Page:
I know a lot of RF Cafe forum readers are not hams so you have no idea what "straight
key night" is. You don't even know what a "straight key" is.
When you see a
person sending morse code in the movies or on tv, they virtually always using a "straight
key". This is nothing more than a normally-open momentary switch that has been designed
to be comfortable and adjustable for the telegrapher. However, speed is limited to around
20 wpm for most operators. You just cannot go any faster than that for more than a couple
So in the second half of the 1800's there were many inventions to
speed this up. "Semi-automatic keys" and "automatic keys" were mechanical wonders that
would use resonant mechanical structures to produces the dits and/or dahs. This made
speeds up to 50 words per minute quite practical. Then in the 1950's we had the development
of 'electronic keyers'. These used tubes (yes they did) and later solid state circuits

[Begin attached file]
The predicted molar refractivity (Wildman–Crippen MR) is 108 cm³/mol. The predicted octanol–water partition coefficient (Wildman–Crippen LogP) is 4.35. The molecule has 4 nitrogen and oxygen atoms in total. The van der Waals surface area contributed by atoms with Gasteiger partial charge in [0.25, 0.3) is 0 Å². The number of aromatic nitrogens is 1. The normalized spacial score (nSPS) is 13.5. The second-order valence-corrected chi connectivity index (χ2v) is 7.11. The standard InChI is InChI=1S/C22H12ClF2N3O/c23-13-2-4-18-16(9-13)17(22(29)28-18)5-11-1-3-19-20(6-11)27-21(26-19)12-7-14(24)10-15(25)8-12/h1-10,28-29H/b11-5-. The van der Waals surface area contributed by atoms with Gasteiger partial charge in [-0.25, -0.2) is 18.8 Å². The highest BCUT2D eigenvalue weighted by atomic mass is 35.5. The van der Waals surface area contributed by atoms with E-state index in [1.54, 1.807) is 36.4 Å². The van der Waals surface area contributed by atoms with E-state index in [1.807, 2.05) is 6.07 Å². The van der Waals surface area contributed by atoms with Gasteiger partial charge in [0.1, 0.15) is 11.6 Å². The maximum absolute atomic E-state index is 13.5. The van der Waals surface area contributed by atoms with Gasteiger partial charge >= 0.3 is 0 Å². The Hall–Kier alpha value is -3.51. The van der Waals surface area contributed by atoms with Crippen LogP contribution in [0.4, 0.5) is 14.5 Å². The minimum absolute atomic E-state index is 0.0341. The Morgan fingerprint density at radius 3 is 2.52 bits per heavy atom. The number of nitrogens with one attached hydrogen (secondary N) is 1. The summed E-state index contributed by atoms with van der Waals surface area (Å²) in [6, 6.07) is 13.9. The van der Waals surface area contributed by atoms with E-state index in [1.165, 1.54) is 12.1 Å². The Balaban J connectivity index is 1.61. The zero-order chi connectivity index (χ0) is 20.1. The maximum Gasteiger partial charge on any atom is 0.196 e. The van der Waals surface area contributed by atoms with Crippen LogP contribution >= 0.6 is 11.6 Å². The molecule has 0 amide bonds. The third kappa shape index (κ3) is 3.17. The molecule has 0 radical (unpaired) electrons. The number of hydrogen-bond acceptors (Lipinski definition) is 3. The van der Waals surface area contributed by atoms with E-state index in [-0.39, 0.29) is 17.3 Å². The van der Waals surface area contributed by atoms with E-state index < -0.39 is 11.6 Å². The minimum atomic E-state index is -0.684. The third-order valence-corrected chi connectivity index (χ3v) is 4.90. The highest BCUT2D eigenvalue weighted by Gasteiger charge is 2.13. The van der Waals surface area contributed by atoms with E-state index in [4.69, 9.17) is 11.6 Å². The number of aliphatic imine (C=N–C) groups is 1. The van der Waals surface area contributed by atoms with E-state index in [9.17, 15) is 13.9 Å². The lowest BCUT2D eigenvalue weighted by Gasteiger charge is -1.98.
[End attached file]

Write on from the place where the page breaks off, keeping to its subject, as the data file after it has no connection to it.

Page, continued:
to produce faster and more accurate timing for dits and dahs. And of course in the 80's
with the cost of personal computers dropping, there was the development of software
that would transmit "perfect" code from what was typed on the keyboard. So speeds increased
again, often up to 70 wpm. Though technology is great, these devices also meant that
we all started to sound the same.... there was no 'personality' to the code.
Anyway, on the evening of the New Year we have an informal operating event in which
many thousands of hams get out the old "straight key" and have conversations on the
air with international morse code. The speeds are slower, and more relaxed. Each operator
has slightly different timing and style which makes us identifiable on the air before
you even hear the callsign. (Much like an speaking accent gives an immediate clue as
to your geographical location during your childhood.)
If you 'know a little
bit of code' or have not listened to it in a few decades, then December 31 might be
the time to turn on the radio. Many operators will be going as slow as 5 wpm.
Another emerging 'tradition' is to "warm up the old boatanchor". Get the vintage
tube equipment fired up (warm up the house), re-form the capacitors and get on the air
with a signal that is not perfectly stable. This adds a bit more personality to the
signals we will be hearing.
A good place to start listening would be 7.025 through
7.100 MHz around sundown on the 31st. Later in the evening you might drop down to 3.525
~ 3.600 MHz and see whats going on.
Click here for a short
of a "how to use a bug" (semi-automatic mechanical key) and a video of a 'straight